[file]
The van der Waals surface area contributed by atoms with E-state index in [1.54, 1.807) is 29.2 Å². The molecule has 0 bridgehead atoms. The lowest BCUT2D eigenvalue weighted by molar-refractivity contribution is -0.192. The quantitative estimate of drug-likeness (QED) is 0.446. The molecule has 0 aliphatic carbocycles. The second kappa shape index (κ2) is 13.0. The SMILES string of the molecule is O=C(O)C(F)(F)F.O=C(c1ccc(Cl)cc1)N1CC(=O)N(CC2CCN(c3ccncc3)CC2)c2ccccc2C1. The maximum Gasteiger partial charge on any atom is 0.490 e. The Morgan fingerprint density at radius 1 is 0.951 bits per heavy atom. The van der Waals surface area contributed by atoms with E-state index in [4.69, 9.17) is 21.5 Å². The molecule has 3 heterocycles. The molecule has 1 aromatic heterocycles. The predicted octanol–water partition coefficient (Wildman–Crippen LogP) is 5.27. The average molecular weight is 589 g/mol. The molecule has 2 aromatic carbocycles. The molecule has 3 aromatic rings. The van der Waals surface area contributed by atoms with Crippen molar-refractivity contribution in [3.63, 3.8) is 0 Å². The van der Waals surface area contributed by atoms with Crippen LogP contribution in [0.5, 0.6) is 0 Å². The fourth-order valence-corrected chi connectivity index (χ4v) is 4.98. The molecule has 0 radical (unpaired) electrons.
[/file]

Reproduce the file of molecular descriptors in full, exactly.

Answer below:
The van der Waals surface area contributed by atoms with E-state index in [1.54, 1.807) is 29.2 Å². The molecule has 0 bridgehead atoms. The lowest BCUT2D eigenvalue weighted by molar-refractivity contribution is -0.192. The quantitative estimate of drug-likeness (QED) is 0.446. The molecule has 0 aliphatic carbocycles. The second kappa shape index (κ2) is 13.0. The SMILES string of the molecule is O=C(O)C(F)(F)F.O=C(c1ccc(Cl)cc1)N1CC(=O)N(CC2CCN(c3ccncc3)CC2)c2ccccc2C1. The maximum Gasteiger partial charge on any atom is 0.490 e. The Morgan fingerprint density at radius 1 is 0.951 bits per heavy atom. The van der Waals surface area contributed by atoms with E-state index in [4.69, 9.17) is 21.5 Å². The molecule has 3 heterocycles. The molecule has 1 aromatic heterocycles. The predicted octanol–water partition coefficient (Wildman–Crippen LogP) is 5.27. The average molecular weight is 589 g/mol. The molecule has 2 aromatic carbocycles. The molecule has 3 aromatic rings. The van der Waals surface area contributed by atoms with Crippen molar-refractivity contribution in [3.63, 3.8) is 0 Å². The van der Waals surface area contributed by atoms with Crippen LogP contribution in [0.5, 0.6) is 0 Å². The fourth-order valence-corrected chi connectivity index (χ4v) is 4.98. The molecule has 0 radical (unpaired) electrons.